Vos on the Reformed Formulation of Union with Christ

By faith [the Christian] is a member of the covenant [of grace], and that faith has a wide outlook, a comprehensive character, which not only points to justification but also to all the benefits which are in Christ. Whereas the Lutheran tends to view faith one-sidedly–only it its connection with justification–for the Reformed Christian it is saving faith in all the magnitude of the word. According to the Lutheran, the Holy Spirit first generates faith in the sinner who temporarily still remains outside of union with Christ; then justification follows faith and only then, in turn, does the mystical union with the Mediator take place . . . The covenantal (or Reformed) outlook is the reverse. One is first united to Christ, the Mediator of the covenant, by a mystical union, which finds its conscious recognition by faith. By this union with Christ all that is in Christ is simultaneously given. Faith embraces all this too; it not only grasps justification, but lays hold of Christ as Prophet, Priest, and King, as his rich and full Messiah.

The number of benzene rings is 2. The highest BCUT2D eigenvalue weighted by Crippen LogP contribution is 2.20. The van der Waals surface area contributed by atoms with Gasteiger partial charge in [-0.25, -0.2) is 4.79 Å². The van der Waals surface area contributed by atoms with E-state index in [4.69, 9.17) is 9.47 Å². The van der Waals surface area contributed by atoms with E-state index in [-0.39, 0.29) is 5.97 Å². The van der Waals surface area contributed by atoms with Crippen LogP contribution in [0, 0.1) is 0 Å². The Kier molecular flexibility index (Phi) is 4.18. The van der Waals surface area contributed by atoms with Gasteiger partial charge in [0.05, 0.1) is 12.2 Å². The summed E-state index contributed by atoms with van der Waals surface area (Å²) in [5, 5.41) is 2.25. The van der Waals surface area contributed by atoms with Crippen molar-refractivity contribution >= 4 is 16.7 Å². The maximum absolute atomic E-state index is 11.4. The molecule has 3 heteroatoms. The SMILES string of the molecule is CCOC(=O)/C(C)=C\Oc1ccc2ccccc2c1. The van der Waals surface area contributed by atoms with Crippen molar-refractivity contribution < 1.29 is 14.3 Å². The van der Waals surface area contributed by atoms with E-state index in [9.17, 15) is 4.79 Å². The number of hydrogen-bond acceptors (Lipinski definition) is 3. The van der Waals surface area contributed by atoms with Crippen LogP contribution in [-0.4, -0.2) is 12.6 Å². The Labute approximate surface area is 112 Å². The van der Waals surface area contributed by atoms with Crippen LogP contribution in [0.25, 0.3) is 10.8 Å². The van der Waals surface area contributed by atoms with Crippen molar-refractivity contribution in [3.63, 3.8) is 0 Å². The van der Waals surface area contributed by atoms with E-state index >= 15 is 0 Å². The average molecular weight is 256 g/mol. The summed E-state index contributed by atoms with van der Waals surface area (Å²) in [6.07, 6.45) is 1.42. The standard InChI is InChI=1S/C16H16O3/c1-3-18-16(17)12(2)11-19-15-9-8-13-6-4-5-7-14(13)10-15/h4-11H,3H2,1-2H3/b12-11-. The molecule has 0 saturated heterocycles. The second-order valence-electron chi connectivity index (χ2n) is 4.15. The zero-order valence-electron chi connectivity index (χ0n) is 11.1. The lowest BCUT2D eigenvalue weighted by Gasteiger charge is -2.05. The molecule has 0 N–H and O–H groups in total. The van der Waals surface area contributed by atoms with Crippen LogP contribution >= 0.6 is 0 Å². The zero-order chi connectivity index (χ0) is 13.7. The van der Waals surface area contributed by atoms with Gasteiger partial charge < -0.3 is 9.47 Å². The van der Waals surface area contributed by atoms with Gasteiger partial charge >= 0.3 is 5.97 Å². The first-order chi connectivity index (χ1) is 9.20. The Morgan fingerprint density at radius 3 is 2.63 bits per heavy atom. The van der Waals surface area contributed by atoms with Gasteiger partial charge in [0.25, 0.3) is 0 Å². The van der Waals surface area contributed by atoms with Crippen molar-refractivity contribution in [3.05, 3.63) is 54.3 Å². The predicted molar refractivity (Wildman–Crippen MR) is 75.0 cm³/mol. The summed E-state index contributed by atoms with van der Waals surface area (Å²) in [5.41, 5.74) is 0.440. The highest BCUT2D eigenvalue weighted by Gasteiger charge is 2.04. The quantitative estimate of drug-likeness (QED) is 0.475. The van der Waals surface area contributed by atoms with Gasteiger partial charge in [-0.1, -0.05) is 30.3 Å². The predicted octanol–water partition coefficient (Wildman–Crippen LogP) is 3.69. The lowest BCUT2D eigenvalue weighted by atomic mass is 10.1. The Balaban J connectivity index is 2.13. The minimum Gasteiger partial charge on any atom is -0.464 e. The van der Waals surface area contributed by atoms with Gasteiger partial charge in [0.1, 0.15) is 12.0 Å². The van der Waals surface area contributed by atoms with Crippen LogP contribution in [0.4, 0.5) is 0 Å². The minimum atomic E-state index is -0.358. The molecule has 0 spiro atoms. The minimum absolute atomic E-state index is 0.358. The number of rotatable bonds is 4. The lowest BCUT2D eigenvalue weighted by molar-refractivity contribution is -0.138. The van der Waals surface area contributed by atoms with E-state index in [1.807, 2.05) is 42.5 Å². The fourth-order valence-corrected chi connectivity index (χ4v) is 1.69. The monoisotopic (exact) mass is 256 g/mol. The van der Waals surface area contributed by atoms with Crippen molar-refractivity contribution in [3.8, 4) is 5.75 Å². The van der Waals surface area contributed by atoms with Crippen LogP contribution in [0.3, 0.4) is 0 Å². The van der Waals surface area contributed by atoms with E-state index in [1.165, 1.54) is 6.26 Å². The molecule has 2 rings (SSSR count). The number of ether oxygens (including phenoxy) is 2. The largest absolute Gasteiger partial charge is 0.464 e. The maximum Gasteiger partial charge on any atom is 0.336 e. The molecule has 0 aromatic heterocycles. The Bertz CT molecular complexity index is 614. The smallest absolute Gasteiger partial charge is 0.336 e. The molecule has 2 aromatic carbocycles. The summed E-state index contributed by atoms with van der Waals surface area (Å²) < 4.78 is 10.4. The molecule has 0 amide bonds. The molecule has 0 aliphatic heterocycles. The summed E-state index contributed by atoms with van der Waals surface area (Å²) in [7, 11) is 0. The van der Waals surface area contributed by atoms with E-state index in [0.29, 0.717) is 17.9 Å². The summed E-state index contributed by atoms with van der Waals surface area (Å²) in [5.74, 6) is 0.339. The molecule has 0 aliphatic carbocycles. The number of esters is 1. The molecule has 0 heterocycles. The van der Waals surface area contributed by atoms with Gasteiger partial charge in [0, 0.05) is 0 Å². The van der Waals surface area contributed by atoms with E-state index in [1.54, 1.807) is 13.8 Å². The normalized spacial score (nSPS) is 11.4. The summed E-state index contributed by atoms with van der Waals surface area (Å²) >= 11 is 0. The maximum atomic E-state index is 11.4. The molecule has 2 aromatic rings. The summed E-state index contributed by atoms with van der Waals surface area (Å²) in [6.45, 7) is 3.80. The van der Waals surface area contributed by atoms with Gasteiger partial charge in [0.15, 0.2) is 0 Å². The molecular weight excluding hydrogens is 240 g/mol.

Vos, Geerhardus. "Doctrine of the Covenant in Reformed Theology" in Redemptive-History and Biblical Interpretation edited by Richard B. Gaffin, Jr.  p 256.

2 Responses

  1. The point that Vos makes is correct but, just as we have to be careful to contextualize his comments about union as central dogma (as Jeff pointed out in his review of Fesko) so too we have to contextualize these comments. Vos wasn’t making the same distinction in the 1890s, when he gave this lecture, as some contemporary formulators of union are making today.

  2. Rhoison Harris


    What would you say is the danger of the Lutheran Ordo-Salutis? Or why did Vos express Union with Christ as the overarching umbrella (so to speak) as being so vital to our understanding of justification?

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